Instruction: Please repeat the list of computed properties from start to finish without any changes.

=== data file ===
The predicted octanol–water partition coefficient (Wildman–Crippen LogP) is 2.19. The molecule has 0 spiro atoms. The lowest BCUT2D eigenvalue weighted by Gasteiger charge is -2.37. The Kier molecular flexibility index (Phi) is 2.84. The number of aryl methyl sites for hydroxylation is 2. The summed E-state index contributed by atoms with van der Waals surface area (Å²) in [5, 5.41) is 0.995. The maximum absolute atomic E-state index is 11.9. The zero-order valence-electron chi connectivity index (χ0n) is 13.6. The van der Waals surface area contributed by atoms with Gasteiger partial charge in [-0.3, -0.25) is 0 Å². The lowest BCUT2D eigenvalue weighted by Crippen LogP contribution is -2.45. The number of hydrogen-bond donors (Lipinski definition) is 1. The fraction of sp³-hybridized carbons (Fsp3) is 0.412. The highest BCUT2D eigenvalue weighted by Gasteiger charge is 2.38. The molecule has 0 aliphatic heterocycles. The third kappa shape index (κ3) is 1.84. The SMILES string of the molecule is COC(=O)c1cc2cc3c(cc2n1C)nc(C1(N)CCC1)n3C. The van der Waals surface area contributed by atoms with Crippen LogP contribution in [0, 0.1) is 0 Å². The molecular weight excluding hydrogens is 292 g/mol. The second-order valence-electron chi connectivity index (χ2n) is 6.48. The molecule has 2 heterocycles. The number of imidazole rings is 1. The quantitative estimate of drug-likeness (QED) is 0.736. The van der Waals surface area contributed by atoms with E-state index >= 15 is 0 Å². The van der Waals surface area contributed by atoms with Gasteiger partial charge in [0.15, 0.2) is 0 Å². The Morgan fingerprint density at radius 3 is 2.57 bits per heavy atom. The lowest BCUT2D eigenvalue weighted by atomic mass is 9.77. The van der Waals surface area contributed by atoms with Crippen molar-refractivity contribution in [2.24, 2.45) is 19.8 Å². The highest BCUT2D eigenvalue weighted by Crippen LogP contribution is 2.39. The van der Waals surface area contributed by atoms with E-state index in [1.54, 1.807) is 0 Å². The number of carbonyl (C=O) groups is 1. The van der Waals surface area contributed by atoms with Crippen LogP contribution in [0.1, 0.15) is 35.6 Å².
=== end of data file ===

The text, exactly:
The predicted octanol–water partition coefficient (Wildman–Crippen LogP) is 2.19. The molecule has 0 spiro atoms. The lowest BCUT2D eigenvalue weighted by Gasteiger charge is -2.37. The Kier molecular flexibility index (Phi) is 2.84. The number of aryl methyl sites for hydroxylation is 2. The summed E-state index contributed by atoms with van der Waals surface area (Å²) in [5, 5.41) is 0.995. The maximum absolute atomic E-state index is 11.9. The zero-order valence-electron chi connectivity index (χ0n) is 13.6. The van der Waals surface area contributed by atoms with Gasteiger partial charge in [-0.3, -0.25) is 0 Å². The lowest BCUT2D eigenvalue weighted by Crippen LogP contribution is -2.45. The number of hydrogen-bond donors (Lipinski definition) is 1. The fraction of sp³-hybridized carbons (Fsp3) is 0.412. The highest BCUT2D eigenvalue weighted by Gasteiger charge is 2.38. The molecule has 0 aliphatic heterocycles. The third kappa shape index (κ3) is 1.84. The SMILES string of the molecule is COC(=O)c1cc2cc3c(cc2n1C)nc(C1(N)CCC1)n3C. The van der Waals surface area contributed by atoms with Crippen LogP contribution in [0, 0.1) is 0 Å². The molecular weight excluding hydrogens is 292 g/mol. The second-order valence-electron chi connectivity index (χ2n) is 6.48. The molecule has 2 heterocycles. The number of imidazole rings is 1. The quantitative estimate of drug-likeness (QED) is 0.736. The van der Waals surface area contributed by atoms with E-state index >= 15 is 0 Å². The van der Waals surface area contributed by atoms with Gasteiger partial charge in [0.15, 0.2) is 0 Å². The Morgan fingerprint density at radius 3 is 2.57 bits per heavy atom. The lowest BCUT2D eigenvalue weighted by atomic mass is 9.77. The van der Waals surface area contributed by atoms with Crippen molar-refractivity contribution in [2.24, 2.45) is 19.8 Å². The highest BCUT2D eigenvalue weighted by Crippen LogP contribution is 2.39. The van der Waals surface area contributed by atoms with E-state index in [1.54, 1.807) is 0 Å². The number of carbonyl (C=O) groups is 1. The van der Waals surface area contributed by atoms with Crippen LogP contribution in [0.1, 0.15) is 35.6 Å².